Probiotics have become an incredibly popular and important topic in recent years, as they can play a role in many facets of health and wellness, from regulating inflammation to promoting mental health.
We can find probiotics in a range of readily available (and delicious) foods, like yoghurt, sauerkraut and kombucha -- but what about probiotics' lesser known sister?
Let's talk about prebiotics.
"While many of the food ingredients we consume are digested immediately, prebiotics are a type of non-digestible fibre compound in the form of food or supplement," dietitian Robbie Clark told HuffPost Australia.
"Similar to other high fibre foods, prebiotic compounds pass through the upper part of the gastrointestinal tract and remain undigested, since the human body can't fully break them down. Once they pass through the small intestine, they reach the colon, where they're fermented by the gut microflora. This process improves digestion by increasing the level of probiotics in the gut."
The most simple way to describe prebiotics is they are the food for the healthy bacteria found in our gut.
"Probiotics are the actual bacteria, so the prebiotics are what provide the food that help keep the probiotic healthy, which in turn helps keep our gastrointestinal tract healthy," accredited practising dietitian and sports dietitian, Chloe McLeod, told HuffPost Australia.
"A lot of the time prebiotic foods will be broken down into what is called short chain fatty acids, and then they get used up by the bacteria as an energy source."
"In a nutshell, prebiotics help feed or fertilise the friendly bacteria (probiotics) and act as their food source to help grow more beneficial bacteria in the gut, having favourable effects on the intestinal flora," Clark added.
Because the health of our gut is closely linked to many other bodily functions, prebiotics and probiotics together are important for fighting inflammation and lowering overall disease risk.
Probiotics, on the other hand, are live micro-organisms contained in the food we eat or in the form of supplementation.
"They remain intact throughout the digestive process and deliver healthy bacteria directly to the large intestine," Clark explained. "Probiotics do not stimulate metabolic activity and, therefore, provide a different set of benefits than prebiotics. Both prebiotics and probiotics are valuable for our health and wellness, and can act symbiotically to provide numerous health benefits."
Prebiotic compounds are found in an array of everyday foods, and can be incorporated into your diet very easily.
"Some great examples of prebiotic foods are legumes (like chickpeas, lentils and kidney beans), whole grains (barley, rice, quinoa), onion and garlic, asparagus and just ripe bananas (still yellow)," McLeod said.
Here are some easy ways to cook with prebiotic foods:
Garlic -- Include in homemade salad dressings, marinades, guacamole, dips, spreads and hummus, stir frys, risotto, pasta dishes, roasts and soups.
Jerusalem artichokes -- Include in dips, antipasto plates, salads, soups, roasts, mash and casseroles.
Asparagus -- Include in salads, risotto, pie filling, pasta dishes, soups, omelettes and scrambled eggs.
Leeks -- Include in risotto, soups, casseroles and bakes.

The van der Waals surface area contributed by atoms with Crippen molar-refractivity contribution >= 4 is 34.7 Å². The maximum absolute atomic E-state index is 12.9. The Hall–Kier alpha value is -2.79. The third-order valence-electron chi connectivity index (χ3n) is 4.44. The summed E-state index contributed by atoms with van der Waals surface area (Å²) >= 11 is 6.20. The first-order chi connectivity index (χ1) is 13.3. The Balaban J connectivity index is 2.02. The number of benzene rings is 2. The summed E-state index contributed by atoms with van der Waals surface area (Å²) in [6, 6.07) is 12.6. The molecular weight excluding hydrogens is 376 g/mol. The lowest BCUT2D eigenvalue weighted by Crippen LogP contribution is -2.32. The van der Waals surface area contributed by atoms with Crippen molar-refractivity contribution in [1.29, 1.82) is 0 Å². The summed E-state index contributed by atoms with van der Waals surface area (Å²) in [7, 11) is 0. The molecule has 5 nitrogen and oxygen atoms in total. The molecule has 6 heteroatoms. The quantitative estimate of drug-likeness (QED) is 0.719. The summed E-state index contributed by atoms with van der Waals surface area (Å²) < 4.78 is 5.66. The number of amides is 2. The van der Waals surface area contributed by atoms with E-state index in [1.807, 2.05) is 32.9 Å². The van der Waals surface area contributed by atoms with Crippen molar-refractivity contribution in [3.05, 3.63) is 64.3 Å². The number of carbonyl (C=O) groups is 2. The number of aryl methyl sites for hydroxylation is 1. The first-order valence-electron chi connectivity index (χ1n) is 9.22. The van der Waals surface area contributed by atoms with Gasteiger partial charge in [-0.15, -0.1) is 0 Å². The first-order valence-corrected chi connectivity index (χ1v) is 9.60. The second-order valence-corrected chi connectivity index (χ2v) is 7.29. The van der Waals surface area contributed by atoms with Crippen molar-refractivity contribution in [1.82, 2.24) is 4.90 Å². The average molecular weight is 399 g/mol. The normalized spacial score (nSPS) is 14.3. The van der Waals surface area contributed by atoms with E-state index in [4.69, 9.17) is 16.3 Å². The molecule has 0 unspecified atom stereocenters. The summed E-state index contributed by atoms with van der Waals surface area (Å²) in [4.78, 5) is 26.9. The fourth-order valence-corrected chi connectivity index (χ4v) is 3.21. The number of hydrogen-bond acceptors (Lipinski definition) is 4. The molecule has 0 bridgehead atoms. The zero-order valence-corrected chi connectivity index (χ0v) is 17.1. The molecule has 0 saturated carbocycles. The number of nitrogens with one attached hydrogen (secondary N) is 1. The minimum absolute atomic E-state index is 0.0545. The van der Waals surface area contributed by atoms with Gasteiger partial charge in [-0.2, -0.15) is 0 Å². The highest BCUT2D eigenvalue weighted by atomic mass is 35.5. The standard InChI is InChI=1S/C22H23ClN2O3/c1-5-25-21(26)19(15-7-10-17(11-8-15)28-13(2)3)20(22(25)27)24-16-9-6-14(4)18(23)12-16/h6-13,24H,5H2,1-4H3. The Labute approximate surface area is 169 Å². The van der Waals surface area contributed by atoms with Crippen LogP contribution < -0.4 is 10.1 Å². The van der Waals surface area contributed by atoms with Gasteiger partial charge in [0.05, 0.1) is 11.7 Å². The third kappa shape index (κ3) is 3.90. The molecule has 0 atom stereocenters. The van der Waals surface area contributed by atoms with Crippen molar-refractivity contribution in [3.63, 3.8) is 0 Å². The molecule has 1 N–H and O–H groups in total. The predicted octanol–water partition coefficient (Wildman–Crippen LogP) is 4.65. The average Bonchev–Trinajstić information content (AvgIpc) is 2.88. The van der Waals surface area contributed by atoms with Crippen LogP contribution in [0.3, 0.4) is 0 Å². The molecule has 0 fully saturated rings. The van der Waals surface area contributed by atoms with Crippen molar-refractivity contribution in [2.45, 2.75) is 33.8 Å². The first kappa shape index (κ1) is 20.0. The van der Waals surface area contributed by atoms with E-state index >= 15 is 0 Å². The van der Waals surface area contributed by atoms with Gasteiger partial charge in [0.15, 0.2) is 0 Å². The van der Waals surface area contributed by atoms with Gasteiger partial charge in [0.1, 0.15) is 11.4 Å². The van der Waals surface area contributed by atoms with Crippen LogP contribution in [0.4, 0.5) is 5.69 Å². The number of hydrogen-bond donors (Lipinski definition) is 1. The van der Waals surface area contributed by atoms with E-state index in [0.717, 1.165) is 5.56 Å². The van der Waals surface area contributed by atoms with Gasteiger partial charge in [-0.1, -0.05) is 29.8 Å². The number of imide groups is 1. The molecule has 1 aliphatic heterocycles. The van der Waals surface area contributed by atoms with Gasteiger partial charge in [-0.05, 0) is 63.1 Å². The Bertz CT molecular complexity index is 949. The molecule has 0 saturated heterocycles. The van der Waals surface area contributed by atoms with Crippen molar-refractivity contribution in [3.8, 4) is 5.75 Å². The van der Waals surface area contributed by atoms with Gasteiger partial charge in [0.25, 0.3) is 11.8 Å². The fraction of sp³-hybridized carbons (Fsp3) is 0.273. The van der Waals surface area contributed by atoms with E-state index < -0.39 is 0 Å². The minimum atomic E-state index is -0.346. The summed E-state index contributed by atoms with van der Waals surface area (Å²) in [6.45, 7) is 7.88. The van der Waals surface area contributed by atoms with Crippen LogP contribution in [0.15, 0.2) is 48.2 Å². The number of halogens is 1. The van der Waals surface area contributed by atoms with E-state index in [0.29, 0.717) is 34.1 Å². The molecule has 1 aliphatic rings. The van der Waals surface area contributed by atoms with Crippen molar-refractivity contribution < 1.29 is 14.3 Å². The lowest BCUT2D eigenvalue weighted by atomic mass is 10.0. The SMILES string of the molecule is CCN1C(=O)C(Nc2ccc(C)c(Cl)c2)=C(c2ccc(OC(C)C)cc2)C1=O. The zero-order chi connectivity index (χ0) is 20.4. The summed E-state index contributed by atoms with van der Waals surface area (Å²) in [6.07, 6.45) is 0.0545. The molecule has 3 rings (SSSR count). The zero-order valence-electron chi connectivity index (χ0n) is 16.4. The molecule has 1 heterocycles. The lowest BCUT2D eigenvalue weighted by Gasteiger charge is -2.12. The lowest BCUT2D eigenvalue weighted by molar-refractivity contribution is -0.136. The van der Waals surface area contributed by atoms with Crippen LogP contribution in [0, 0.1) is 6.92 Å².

Unripe banana -- Include in smoothies and homemade baking. For example, muffins, bread and desserts.
Dandelion greens -- Eat them raw by chopping them finely and adding them to a salad or side dish.
Onions -- Best used in savoury dishes and condiments such as sauces, salads, soups, casseroles, pasta dishes, risotto, stir frys or grilled on the barbecue.
Legumes -- Add to stews, pasta sauce, Mexican dishes, salads and stir frys, or blend chickpeas with garlic, tahini and olive oil to make hummus.
Whole grains -- Include in soups, stews, curries, stir frys and salads.
According to Clark, not consuming enough prebiotics and probiotics can compromise gut health, which has a flow-on effect on other systems in the body.
"Because the health of our gut is closely linked to many other bodily functions, prebiotics and probiotics together are important for fighting inflammation and lowering overall disease risk," Clark said.
"Higher intakes of prebiotics are linked to many health benefits," Clark said.
- Lower risk for cardiovascular disease
- Healthier cholesterol levels
- Better overall gut health
- Improved digestion
- Lower stress response
- Better hormonal balance
- Improved mental health
- Higher immune function
- Lower risk for obesity and weight gain
- Lower inflammation and autoimmune reactions
"This is a really interesting area of research, and one that requires more research, but what's been shown so far is that if you don't have a nice mix of these [prebiotic] foods, it can potentially change your gastrointestinal flora, or change which types of probiotics are present in your gut," McLeod said.
With many people following diets such as low FODMAP, or restrictive fad diets which exclude prebiotic foods, it's important to know that these diets should not be followed long term.
"As an example, a lot of the prebiotics foods are actually also really high FODMAP. Some of the research is starting to show that long term avoidance of particular prebiotic foods can then change that mix of bacteria. That's why, if you start a low FODMAP diet, it's really important to not stay being low FODMAP long term."
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